The secular hijacking of Christmas can be frustrating, but beneath the glitter and sentimentality are love and happiness
It’s not yet noon on a grey Sunday early in December. The temperature hovers around freezing. I decide to swing over to Rockefeller Center on the way home from Mass. I want to take in the festive scene. Even at this early hour, tourists are massing on the street corners up and down Fifth Avenue. Police barricades are set up to keep the throngs from spilling onto the roads and bringing the already congested traffic to a standstill.
All of this will get more intense in the afternoon. By sundown the 15ft-wide sidewalks along the avenues will be impossibly crowded. That’s because people love to come into New York during what we wrongly call the Christmas season: the weeks of preparation for the coming of the promised Messiah, the season of Advent.
The chestnuts may not be – as Nat King Cole crooned – “roasting on an open fire”, but you can buy them from street vendors whose propane flames do the job. Shops trim their windows with evergreens and all manner of shimmering foil. Shopping bags are filled. Ribbons are everywhere.
It was not always so. The severe Protestants who ruled the northern colonies in America did not celebrate Christmas. In the mid-17th century, fearing the infection of superstition and other religious diseases, Massachusetts outlawed Christmas (as well as Easter and All Saints). The anti-ritualism of America’s early settlers carried on through the 18th century. In 1802, the United States Congress held a session on Christmas Day.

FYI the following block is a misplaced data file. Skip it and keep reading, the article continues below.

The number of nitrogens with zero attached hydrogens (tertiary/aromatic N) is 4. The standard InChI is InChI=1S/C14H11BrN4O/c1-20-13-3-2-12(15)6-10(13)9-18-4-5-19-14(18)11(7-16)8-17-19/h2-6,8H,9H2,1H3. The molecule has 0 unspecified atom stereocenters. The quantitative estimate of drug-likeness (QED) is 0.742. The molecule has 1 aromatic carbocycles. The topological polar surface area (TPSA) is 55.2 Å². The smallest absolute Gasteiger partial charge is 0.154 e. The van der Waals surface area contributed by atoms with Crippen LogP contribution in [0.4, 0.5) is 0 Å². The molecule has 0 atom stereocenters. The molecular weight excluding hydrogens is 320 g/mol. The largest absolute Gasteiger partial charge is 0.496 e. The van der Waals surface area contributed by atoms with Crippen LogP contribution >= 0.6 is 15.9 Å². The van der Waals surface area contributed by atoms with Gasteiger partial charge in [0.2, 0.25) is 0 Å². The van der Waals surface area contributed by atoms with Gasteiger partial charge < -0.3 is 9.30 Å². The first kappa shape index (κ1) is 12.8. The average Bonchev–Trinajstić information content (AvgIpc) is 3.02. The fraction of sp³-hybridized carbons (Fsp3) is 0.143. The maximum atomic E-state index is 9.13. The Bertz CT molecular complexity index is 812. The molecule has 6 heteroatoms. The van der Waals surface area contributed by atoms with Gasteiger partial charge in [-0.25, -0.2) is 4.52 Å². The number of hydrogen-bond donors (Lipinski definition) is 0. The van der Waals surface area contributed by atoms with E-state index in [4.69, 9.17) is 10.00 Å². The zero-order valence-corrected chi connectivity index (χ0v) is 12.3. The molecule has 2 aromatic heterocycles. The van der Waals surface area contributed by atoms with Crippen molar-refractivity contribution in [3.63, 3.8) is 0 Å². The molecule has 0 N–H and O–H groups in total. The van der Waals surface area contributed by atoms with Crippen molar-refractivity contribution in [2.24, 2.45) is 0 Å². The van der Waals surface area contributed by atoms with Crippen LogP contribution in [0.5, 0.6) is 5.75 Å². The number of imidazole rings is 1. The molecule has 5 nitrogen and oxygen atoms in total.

But the mood was already changing in the newly independent United States. Germans constituted a substantial portion of mid-Atlantic colonists. They sustained their Weihnachten traditions, including the now ubiquitous evergreen tree. Anglicanism saw a remarkable revival in the early 19th century, gaining adherents among the old Quaker and Puritan stock who tired of intense theological disputations and wanted to sponsor cotillions and dance with women wearing brightly coloured dresses. By the mid 19th century, Christmas was almost universally celebrated. In 1870 it was declared a national holiday.
With the early 20th-century invention of mass media and first stages of mass marketing, Christmas became the holiday season we experience today in the United States: the annual spasm of sales, shopping and groggy office parties (though the latter have been scaled back in our neo-Puritanical era in which worries about gluten have replaced concerns about gluttony, and #MeToo has turned the prospect of drunken co-workers mingling under the mistletoe into a legal nightmare).
The revival of Christmas in the United States followed a general pattern in Western Christianity. Friedrich Schleiermacher was among the most influential theologians of the modern era. He fused Romantic inwardness with classical Christian beliefs. His dialogues set on Christmas Eve, published in the early 19th century, inaugurated the family- and child-focused approach we now take for granted.
Silent Night was composed in 1818. It’s a Christmas classic that puts to music the atmosphere of feminine tenderness and domestic intimacy Schleiermacher thought so integral to the theological meaning of Christmas.
Schleiermacher set the trend. The familiar, warm, heart-tugging Christmas hymns are 19th-century confections: Away in a Manger, It Came Upon a Midnight Clear, O Little Town of Bethlehem. The last was written by Phillips Brooks, one of the great liberal preachers of 19th century who captivated generations with plaudits to the sweetness of Christ.